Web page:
As I have noted before, my custom of re-reading Austen’s works systematically has shifted from reading all six of the completed novels each year (as I did for more than two decades) to a rotation through the oeuvre of that allows me to read two novels each year. My own background as an Austen scholar has given me cause to give each of the novels “close reading” (the scholarly term for close analytic reading of a text to ferret out meaning) numbers of times. Still, each time I return to any of Jane Austen’s novels, I find myself surprised by what I learn.

Such was the case during this reading of what the general public consider Austen’s masterpiece, Pride and Prejudice. It is certainly her most widely read work, partly because there seems to have long been a belief among educators that it is her most accessible novel (I’d argue for Emma) and partly, I suppose, because it has enjoyed the most attention over the last century or so as the basis for classic Hollywood bowdlerizations, faithful and thoughtful BBC renderings, and hipster revisionist treatments. It says something for the greatness of the book that it has borne all these cinematic renditions without losing any of its charm as entertainment or any of its impressiveness as a literary performance. Continue reading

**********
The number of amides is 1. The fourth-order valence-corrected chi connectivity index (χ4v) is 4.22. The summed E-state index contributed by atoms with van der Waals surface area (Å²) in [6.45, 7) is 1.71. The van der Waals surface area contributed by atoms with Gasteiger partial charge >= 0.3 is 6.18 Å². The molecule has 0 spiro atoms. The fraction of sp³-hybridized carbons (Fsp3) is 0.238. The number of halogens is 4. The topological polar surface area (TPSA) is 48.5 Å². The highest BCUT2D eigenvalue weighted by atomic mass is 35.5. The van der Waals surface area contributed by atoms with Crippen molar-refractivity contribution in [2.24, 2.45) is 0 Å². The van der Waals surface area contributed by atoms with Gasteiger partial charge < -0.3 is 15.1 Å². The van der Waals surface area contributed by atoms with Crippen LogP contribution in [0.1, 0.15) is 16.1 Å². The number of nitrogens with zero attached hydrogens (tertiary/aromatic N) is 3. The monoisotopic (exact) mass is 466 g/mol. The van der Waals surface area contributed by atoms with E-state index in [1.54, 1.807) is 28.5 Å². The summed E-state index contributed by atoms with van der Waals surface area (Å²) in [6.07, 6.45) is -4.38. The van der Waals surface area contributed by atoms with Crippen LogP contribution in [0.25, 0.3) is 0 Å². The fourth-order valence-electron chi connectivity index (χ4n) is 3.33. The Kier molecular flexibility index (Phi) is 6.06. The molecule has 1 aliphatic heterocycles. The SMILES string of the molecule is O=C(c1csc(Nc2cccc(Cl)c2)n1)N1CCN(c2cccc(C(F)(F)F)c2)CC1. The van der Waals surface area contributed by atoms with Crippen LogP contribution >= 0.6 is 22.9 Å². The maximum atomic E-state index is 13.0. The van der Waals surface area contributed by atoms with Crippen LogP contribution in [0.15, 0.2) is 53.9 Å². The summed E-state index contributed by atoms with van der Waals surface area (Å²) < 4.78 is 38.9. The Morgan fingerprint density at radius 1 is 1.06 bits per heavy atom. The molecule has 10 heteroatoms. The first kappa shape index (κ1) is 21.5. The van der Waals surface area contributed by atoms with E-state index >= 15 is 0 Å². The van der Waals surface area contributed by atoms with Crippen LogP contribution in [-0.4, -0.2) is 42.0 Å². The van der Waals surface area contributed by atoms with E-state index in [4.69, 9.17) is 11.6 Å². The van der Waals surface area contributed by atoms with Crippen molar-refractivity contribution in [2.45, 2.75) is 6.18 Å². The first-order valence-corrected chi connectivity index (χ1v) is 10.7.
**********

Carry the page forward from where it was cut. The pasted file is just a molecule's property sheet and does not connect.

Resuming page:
Popular Culture

Murdering culture, one hipster delusion at a time…

Hipsters being savaged by a former hipster seems – oh, I don’t know, about right…?

Author Will Self (image courtesy Wikimedia)

No one who is a thinking person doubts that our culture is in trouble. Whatever forces have taken us down a road where knowledge of reality television shows is considered social capital are, I think we can all agree, malevolent.

In a recent essay in The New Statesman (and republished in The New Republic), British novelist and intellectual Will Self savages his generation’s acquiescence in failing to overcome being what he calls “the pierced and tattooed, shorts-wearing, skunk-smoking, OxyContin-popping, neurotic dickheads who’ve presided over the commoditization of the counterculture; we’re the ones who took the avant-garde and turned it into a successful rearguard action…of capitalism’s blitzkrieg.” His critique (written in a classic snarky style) continues with an indictment of what he sees as a completely delusional group of “artists” – : Continue reading

ArtSunday: LIterature

Karl Ove Knausgaard, Thomas Wolfe, Marcel Proust…Life is – How We Write It…?

While some authors have chosen to follow a literary path called transrealism, Knausgaard has chosen a path one might call hyperrealism. The question always rises rises again, however: is there nothing new under the sun…?